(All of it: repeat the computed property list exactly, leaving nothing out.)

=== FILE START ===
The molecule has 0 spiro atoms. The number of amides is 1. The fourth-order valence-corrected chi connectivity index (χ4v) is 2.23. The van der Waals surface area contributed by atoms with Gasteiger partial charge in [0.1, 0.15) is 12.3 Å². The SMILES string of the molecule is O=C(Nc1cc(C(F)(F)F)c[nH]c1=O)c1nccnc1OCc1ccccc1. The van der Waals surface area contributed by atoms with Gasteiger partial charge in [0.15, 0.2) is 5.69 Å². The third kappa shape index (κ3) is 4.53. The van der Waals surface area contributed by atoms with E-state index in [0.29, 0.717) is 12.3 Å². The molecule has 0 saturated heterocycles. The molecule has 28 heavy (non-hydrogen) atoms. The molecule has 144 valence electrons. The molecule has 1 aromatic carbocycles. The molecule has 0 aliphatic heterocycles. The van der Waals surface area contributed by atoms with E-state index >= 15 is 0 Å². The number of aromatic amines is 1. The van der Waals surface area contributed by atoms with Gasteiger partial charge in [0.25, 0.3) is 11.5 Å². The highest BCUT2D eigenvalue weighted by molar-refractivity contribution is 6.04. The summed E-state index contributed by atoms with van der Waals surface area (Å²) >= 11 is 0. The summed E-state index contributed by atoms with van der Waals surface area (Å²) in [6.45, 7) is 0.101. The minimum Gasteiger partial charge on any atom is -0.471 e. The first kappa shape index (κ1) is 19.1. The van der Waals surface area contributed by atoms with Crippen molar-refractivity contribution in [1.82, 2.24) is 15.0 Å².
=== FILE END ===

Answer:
The molecule has 0 spiro atoms. The number of amides is 1. The fourth-order valence-corrected chi connectivity index (χ4v) is 2.23. The van der Waals surface area contributed by atoms with Gasteiger partial charge in [0.1, 0.15) is 12.3 Å². The SMILES string of the molecule is O=C(Nc1cc(C(F)(F)F)c[nH]c1=O)c1nccnc1OCc1ccccc1. The van der Waals surface area contributed by atoms with Gasteiger partial charge in [0.15, 0.2) is 5.69 Å². The third kappa shape index (κ3) is 4.53. The van der Waals surface area contributed by atoms with E-state index in [0.29, 0.717) is 12.3 Å². The molecule has 0 saturated heterocycles. The molecule has 28 heavy (non-hydrogen) atoms. The molecule has 144 valence electrons. The molecule has 1 aromatic carbocycles. The molecule has 0 aliphatic heterocycles. The van der Waals surface area contributed by atoms with E-state index >= 15 is 0 Å². The number of aromatic amines is 1. The van der Waals surface area contributed by atoms with Gasteiger partial charge in [0.25, 0.3) is 11.5 Å². The highest BCUT2D eigenvalue weighted by molar-refractivity contribution is 6.04. The summed E-state index contributed by atoms with van der Waals surface area (Å²) >= 11 is 0. The summed E-state index contributed by atoms with van der Waals surface area (Å²) in [6.45, 7) is 0.101. The minimum Gasteiger partial charge on any atom is -0.471 e. The first kappa shape index (κ1) is 19.1. The van der Waals surface area contributed by atoms with Crippen molar-refractivity contribution in [1.82, 2.24) is 15.0 Å².